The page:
When a match is found, the URL of the web site where the form gets posted is changed. The URL can be set by changing the value of the action clause in the form tag in the HTML fragment. In the JavaScript subroutine, the action clause value is set by changing the value of the document.loginForm.action variable. On the other hand, when a match is not found, the action clause value is not set and uses the action clause value from the form tag in the HTML fragment. In an exemplary embodiment, a default URL directs the end-user to a web page at the service provider server that provides reasonable error handling. In a particular embodiment, the URL set within the JavaScript subroutine for a true identity provider server includes the correct encoding to support a federated authentication request from a service provider to an identity provider server. When the JavaScript subroutine determines that the login request is for an account local to the service provider server, the URL is set to the login page on the service provider server.

FIG. 9 shows an illustrative HTML fragment that defines a login form. In a particular embodiment, the HTML fragment includes a form tag. In an exemplary embodiment, the form tag has a number of clauses. For example, an onSubmit clause triggers the execution of the JavaScript subroutine, e.g., fLoginForm( ), at the point where the end-user clicks on the login button. In a particular embodiment, the JavaScript changes the URL where the username and password get posted.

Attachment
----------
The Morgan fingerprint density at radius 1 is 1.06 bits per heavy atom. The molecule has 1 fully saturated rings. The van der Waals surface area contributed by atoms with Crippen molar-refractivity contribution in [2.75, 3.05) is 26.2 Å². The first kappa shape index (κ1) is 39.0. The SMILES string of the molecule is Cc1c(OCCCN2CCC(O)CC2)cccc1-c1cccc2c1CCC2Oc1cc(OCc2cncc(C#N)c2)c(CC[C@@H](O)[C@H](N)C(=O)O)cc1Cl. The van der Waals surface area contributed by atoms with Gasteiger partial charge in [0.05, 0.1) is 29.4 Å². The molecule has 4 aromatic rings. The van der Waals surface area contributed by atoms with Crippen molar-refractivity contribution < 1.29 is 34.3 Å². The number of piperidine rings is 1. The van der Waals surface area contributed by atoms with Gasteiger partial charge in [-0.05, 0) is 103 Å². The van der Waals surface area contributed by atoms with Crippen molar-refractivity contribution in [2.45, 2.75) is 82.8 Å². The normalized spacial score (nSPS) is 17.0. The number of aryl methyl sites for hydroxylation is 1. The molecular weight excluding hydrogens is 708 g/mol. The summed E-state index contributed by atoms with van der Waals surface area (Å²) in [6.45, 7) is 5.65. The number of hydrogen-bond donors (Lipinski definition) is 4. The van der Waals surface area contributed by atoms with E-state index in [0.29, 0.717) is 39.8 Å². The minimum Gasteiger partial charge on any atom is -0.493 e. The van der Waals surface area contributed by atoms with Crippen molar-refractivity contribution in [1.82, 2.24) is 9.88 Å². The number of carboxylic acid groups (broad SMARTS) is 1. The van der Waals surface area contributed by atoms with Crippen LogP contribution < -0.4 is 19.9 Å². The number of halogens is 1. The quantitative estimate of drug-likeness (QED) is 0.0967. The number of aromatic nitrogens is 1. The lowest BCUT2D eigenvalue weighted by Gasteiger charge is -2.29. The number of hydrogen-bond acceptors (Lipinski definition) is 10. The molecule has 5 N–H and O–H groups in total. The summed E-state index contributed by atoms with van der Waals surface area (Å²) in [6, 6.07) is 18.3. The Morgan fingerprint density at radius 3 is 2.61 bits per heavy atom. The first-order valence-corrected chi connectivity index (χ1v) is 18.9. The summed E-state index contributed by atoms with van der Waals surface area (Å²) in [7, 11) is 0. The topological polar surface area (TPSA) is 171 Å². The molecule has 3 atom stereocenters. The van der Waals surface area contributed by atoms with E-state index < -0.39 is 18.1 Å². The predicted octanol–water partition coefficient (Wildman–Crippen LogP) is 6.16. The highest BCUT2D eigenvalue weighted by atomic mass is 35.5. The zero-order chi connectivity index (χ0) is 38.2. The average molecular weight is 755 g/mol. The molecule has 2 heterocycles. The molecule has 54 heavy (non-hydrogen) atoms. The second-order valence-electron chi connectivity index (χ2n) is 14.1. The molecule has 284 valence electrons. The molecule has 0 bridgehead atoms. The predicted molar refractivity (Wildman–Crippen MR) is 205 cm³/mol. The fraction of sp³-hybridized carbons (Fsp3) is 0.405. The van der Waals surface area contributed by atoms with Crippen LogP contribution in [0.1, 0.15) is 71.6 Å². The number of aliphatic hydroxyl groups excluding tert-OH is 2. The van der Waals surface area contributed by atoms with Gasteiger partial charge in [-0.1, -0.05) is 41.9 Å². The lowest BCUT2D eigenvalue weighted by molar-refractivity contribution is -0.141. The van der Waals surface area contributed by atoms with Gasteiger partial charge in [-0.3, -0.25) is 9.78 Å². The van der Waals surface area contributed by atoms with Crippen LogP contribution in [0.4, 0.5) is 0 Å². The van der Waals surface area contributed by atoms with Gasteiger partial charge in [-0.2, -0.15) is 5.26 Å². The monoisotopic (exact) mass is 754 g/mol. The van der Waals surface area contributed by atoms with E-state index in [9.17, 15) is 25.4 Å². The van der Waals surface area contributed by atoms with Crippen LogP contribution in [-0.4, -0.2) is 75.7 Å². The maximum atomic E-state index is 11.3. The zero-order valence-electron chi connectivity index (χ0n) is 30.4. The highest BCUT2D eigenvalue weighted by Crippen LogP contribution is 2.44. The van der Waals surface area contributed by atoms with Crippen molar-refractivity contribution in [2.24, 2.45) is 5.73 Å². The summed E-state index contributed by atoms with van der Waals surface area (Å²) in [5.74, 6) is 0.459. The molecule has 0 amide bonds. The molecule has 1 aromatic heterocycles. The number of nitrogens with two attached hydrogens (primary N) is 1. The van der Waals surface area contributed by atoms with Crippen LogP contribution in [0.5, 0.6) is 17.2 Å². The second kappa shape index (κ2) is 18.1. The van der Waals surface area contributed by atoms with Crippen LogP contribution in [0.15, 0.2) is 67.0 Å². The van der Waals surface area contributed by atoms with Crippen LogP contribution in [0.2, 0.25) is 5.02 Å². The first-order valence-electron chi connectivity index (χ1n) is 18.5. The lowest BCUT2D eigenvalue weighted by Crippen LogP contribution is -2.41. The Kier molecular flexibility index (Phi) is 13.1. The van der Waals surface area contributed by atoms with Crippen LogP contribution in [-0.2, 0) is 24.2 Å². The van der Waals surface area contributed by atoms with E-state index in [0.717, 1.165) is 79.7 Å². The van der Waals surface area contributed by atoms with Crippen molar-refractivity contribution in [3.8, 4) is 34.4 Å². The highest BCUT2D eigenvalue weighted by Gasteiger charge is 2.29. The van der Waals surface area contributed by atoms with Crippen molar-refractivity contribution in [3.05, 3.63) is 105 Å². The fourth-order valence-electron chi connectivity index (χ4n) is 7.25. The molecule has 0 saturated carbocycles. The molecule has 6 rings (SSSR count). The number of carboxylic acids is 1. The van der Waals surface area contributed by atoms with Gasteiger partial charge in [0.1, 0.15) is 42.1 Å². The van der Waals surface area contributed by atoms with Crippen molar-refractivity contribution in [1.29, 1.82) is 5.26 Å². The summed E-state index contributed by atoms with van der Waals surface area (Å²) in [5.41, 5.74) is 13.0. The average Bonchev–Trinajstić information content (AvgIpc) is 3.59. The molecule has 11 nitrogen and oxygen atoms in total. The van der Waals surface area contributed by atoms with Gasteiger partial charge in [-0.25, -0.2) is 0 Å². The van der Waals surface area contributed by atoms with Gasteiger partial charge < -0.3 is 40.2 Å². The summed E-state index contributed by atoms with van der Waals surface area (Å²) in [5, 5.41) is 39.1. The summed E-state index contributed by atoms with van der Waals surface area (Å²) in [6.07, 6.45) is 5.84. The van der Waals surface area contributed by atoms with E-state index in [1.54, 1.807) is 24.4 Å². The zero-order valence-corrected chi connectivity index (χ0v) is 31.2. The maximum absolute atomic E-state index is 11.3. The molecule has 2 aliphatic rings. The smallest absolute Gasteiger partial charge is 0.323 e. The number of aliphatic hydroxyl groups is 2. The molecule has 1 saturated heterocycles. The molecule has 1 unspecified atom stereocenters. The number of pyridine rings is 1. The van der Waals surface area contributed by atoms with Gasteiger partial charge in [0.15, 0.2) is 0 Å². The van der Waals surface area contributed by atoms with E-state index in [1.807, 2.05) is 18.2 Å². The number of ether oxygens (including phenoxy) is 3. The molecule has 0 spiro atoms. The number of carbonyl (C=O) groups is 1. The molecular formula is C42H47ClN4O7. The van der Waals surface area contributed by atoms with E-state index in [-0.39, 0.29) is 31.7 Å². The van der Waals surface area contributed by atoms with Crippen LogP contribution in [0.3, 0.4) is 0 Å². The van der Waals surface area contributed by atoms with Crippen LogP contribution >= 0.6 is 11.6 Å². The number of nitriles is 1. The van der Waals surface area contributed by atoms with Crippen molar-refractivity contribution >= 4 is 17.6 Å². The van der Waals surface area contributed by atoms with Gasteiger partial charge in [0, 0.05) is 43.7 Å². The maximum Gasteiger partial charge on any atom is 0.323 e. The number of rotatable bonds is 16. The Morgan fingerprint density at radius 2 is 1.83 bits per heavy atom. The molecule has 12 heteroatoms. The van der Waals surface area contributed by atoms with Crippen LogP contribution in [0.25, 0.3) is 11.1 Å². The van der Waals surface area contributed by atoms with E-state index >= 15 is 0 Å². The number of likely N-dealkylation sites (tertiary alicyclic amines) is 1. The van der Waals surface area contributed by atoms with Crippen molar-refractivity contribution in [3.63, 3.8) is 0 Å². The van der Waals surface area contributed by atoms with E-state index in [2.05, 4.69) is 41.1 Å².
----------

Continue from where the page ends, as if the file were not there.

Referring to FIG. 10, a method of using an intelligent login form to submit an authentication request to a website is depicted as a ladder diagram. The correct website can be a website provided by an identity provider server or a website provided by a service provider server. In a particular embodiment, the method shown in FIG. 10 operates under the assumption that the end-user does not have active single sign-on session with at least one identity provider server that serves a service provider server. The method also operates under the assumption that the IDPL server is configured with the correct identity provider to service provider mappings in the static configuration database tables within the IDPL server. Additionally, the method shown in FIG. 10 operates under the assumption that cookies are used to manage end-user browser sessions.

Commencing at step 1000, the end-user attempts to access a protected application or service provided at a web site provided by a first service provider server. In a particular embodiment, the end-user can select a link or type a URL into the end-user browser, e.g., http://www.SP1.com. At step 1002, the first service provider server determines whether the end-user has a valid login session. When the end-user does not have a login session, the first service provider server determines which identity provider server within a plurality of identity provider servers to use to authenticate the end-user.